40. Zhang K, Sawaya MR, Eisenberg DS, Liao JC: Expanding metabolism for biosynthesis of nonnatural alcohols. Proc Natl Acad Sci U S A 2008, 105: 20653-20658.View ArticleGoogle Scholar
  41. Chistoserdova LV, Lidstrom ME: Molecular characterization of a chromosomal region involved in the oxidation of acetyl-CoA to glyoxylate in the isocitrate-lyase-negative methylotroph Methylobacterium extorquens AM1. Microbiology 1996, 142: 1459-1468.View ArticleGoogle Scholar
  42. Hu B, Lidstrom M: CcrR, a TetR family transcriptional regulator, activates the transcription of a gene of the ethylmalonyl coenzyme A pathway in Methylobacterium extorquens AM1. J Bacteriol 2012, 194: 2802-2808.View ArticleGoogle Scholar
  43. Lan EI, Liao JC: ATP drives direct photosynthetic production of 1-butanol in cyanobacteria. Proc Natl Acad Sci U S A 2012, 109: 6018-6023.View ArticleGoogle Scholar
  44. Paddon CJ, Westfall PJ, Pitera DJ, Benjamin K, Fisher K, McPhee D, Leavell MD, Tai A, Main A, Eng D, Polichuk DR, Teoh KH, Reed DW, Treynor T, Lenihan J, Fleck M, Bajad S, Dang G, Dengrove D, Diola D, Dorin G, Ellens KW, Fickes S, Galazzo J, Gaucher SP, Geistlinger T, Henry R, Hepp M, Horning T, Iqbal T, et al.: High-level semi-synthetic production of the potent antimalarial artemisinin. Nature 2013, 496: 528-532.View ArticleGoogle Scholar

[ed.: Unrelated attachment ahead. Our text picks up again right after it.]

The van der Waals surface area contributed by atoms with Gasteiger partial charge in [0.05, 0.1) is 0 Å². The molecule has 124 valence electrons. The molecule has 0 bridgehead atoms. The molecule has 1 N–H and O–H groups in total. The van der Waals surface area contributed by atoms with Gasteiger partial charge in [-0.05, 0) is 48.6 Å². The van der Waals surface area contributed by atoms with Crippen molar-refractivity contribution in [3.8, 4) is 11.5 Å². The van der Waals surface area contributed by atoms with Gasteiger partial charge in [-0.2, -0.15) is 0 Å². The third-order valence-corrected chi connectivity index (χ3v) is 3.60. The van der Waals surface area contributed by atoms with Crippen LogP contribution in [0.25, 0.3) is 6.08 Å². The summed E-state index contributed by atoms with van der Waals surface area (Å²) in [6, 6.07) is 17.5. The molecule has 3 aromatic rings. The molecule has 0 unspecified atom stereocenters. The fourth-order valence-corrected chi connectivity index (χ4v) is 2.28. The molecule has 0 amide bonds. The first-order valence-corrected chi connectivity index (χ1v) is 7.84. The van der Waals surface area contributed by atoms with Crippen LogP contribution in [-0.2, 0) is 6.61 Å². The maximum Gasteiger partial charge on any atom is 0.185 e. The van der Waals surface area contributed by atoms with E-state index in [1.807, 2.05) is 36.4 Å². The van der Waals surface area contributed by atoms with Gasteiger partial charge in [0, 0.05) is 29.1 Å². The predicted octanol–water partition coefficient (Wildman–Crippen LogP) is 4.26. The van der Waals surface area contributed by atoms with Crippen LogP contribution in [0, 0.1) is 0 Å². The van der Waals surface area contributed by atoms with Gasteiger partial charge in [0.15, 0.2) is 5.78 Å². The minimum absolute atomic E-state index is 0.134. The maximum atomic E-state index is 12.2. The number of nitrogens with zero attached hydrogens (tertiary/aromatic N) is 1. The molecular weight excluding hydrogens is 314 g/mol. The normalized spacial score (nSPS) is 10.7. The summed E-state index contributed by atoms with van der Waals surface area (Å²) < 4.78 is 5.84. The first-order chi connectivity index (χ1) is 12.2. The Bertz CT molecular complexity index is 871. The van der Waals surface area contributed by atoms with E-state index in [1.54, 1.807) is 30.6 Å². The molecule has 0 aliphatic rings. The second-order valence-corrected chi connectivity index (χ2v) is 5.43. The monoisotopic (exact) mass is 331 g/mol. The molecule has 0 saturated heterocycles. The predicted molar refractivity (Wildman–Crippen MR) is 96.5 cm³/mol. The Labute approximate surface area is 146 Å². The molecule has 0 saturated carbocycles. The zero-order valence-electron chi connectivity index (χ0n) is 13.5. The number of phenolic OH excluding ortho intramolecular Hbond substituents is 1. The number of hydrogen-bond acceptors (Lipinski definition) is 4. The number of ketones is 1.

45. Lan EI, Ro SY, Liao JC: Oxygen-tolerant coenzyme A-acylating aldehyde dehydrogenase facilitates efficient photosynthetic n -butanol biosynthesis in cyanobacteria. Energy Environ Sci 2013, 6: 2672.View ArticleGoogle Scholar
  46. Marx CJ: Recovering from a bad start: rapid adaptation and tradeoffs to growth below a threshold density. BMC Evol Biol 2012, 12: 109.View ArticleGoogle Scholar
  47. Lee M-C, Chou H-H, Marx CJ: Asymmetric, bimodal trade-offs during adaptation of methylobacterium to distinct growth substrates. Evolution 2009, 63: 2816-2830.View ArticleGoogle Scholar
  48. Bond-watts BB, Bellerose RJ, Chang MCY: Enzyme mechanism as a kinetic control element for designing synthetic biofuel pathways. Nat Chem Biol 2011, 7: 3-8.View ArticleGoogle Scholar
  49. Hartmanis MG, Gatenbeck S: Intermediary metabolism in Clostridium acetobutylicum : levels of enzymes involved in the formation of acetate and butyrate. Appl Environ Microbiol 1984, 47: 1277-1283.Google Scholar


© Hu and Lidstrom; licensee BioMed Central Ltd. 2014

This article is published under license to BioMed Central Ltd. This is an Open Access article distributed under the terms of the Creative Commons Attribution License (, which permits unrestricted use, distribution, and reproduction in any medium, provided the original work is properly credited. The Creative Commons Public Domain Dedication waiver ( applies to the data made available in this article, unless otherwise stated.